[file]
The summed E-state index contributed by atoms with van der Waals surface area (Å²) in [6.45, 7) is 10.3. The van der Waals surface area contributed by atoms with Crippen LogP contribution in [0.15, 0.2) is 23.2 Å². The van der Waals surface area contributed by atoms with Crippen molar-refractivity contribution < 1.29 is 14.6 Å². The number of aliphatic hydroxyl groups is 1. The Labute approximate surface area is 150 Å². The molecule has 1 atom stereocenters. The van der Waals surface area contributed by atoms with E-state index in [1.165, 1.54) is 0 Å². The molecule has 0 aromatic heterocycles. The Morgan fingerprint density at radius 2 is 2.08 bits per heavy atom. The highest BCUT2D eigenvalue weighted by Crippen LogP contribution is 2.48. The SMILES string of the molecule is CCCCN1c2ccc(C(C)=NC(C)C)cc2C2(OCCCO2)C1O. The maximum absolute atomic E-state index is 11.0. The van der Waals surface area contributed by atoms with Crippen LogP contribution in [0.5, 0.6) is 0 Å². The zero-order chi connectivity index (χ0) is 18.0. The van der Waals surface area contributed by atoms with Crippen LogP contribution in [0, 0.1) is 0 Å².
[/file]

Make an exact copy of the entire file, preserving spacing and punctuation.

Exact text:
The summed E-state index contributed by atoms with van der Waals surface area (Å²) in [6.45, 7) is 10.3. The van der Waals surface area contributed by atoms with Crippen LogP contribution in [0.15, 0.2) is 23.2 Å². The van der Waals surface area contributed by atoms with Crippen molar-refractivity contribution < 1.29 is 14.6 Å². The number of aliphatic hydroxyl groups is 1. The Labute approximate surface area is 150 Å². The molecule has 1 atom stereocenters. The van der Waals surface area contributed by atoms with E-state index in [1.165, 1.54) is 0 Å². The molecule has 0 aromatic heterocycles. The Morgan fingerprint density at radius 2 is 2.08 bits per heavy atom. The highest BCUT2D eigenvalue weighted by Crippen LogP contribution is 2.48. The SMILES string of the molecule is CCCCN1c2ccc(C(C)=NC(C)C)cc2C2(OCCCO2)C1O. The maximum absolute atomic E-state index is 11.0. The van der Waals surface area contributed by atoms with Crippen LogP contribution in [0.5, 0.6) is 0 Å². The zero-order chi connectivity index (χ0) is 18.0. The van der Waals surface area contributed by atoms with Crippen LogP contribution in [0, 0.1) is 0 Å².